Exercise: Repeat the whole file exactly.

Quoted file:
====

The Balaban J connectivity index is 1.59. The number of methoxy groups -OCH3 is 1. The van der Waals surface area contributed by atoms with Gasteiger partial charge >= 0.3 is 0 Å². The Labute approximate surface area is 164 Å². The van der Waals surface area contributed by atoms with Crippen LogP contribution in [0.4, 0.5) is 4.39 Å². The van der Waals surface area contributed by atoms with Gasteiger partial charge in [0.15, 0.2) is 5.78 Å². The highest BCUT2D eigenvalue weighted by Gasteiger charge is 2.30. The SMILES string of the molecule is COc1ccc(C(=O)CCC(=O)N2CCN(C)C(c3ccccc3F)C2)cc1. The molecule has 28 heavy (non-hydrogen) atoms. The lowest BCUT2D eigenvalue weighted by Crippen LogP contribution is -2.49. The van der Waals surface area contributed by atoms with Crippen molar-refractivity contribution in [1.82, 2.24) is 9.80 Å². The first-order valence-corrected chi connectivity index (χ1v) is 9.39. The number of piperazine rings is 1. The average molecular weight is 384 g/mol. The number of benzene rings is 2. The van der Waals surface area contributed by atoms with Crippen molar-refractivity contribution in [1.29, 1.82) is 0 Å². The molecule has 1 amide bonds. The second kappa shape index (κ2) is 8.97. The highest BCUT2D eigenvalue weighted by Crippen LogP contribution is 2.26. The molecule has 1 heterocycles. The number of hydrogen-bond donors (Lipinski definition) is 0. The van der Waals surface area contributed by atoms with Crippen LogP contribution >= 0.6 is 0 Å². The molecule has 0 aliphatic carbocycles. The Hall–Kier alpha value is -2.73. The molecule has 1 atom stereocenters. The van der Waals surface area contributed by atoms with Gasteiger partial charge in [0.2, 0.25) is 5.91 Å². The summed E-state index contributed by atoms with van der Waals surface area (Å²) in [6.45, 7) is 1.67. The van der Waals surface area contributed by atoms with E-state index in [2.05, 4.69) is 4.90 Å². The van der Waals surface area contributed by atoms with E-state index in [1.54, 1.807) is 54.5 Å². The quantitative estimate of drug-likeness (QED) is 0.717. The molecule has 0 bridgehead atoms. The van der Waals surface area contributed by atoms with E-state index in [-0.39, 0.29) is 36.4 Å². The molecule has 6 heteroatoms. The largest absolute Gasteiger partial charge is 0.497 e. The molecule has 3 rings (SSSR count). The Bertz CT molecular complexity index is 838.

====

The Balaban J connectivity index is 1.59. The number of methoxy groups -OCH3 is 1. The van der Waals surface area contributed by atoms with Gasteiger partial charge >= 0.3 is 0 Å². The Labute approximate surface area is 164 Å². The van der Waals surface area contributed by atoms with Crippen LogP contribution in [0.4, 0.5) is 4.39 Å². The van der Waals surface area contributed by atoms with Gasteiger partial charge in [0.15, 0.2) is 5.78 Å². The highest BCUT2D eigenvalue weighted by Gasteiger charge is 2.30. The SMILES string of the molecule is COc1ccc(C(=O)CCC(=O)N2CCN(C)C(c3ccccc3F)C2)cc1. The molecule has 28 heavy (non-hydrogen) atoms. The lowest BCUT2D eigenvalue weighted by Crippen LogP contribution is -2.49. The van der Waals surface area contributed by atoms with Crippen molar-refractivity contribution in [1.82, 2.24) is 9.80 Å². The first-order valence-corrected chi connectivity index (χ1v) is 9.39. The number of piperazine rings is 1. The average molecular weight is 384 g/mol. The number of benzene rings is 2. The van der Waals surface area contributed by atoms with Crippen molar-refractivity contribution in [1.29, 1.82) is 0 Å². The molecule has 1 amide bonds. The second kappa shape index (κ2) is 8.97. The highest BCUT2D eigenvalue weighted by Crippen LogP contribution is 2.26. The molecule has 1 heterocycles. The number of hydrogen-bond donors (Lipinski definition) is 0. The van der Waals surface area contributed by atoms with Crippen LogP contribution >= 0.6 is 0 Å². The molecule has 0 aliphatic carbocycles. The Hall–Kier alpha value is -2.73. The molecule has 1 atom stereocenters. The van der Waals surface area contributed by atoms with Gasteiger partial charge in [0.2, 0.25) is 5.91 Å². The summed E-state index contributed by atoms with van der Waals surface area (Å²) in [6.45, 7) is 1.67. The van der Waals surface area contributed by atoms with E-state index in [2.05, 4.69) is 4.90 Å². The van der Waals surface area contributed by atoms with E-state index in [1.54, 1.807) is 54.5 Å². The quantitative estimate of drug-likeness (QED) is 0.717. The molecule has 0 bridgehead atoms. The van der Waals surface area contributed by atoms with E-state index in [-0.39, 0.29) is 36.4 Å². The molecule has 6 heteroatoms. The largest absolute Gasteiger partial charge is 0.497 e. The molecule has 3 rings (SSSR count). The Bertz CT molecular complexity index is 838.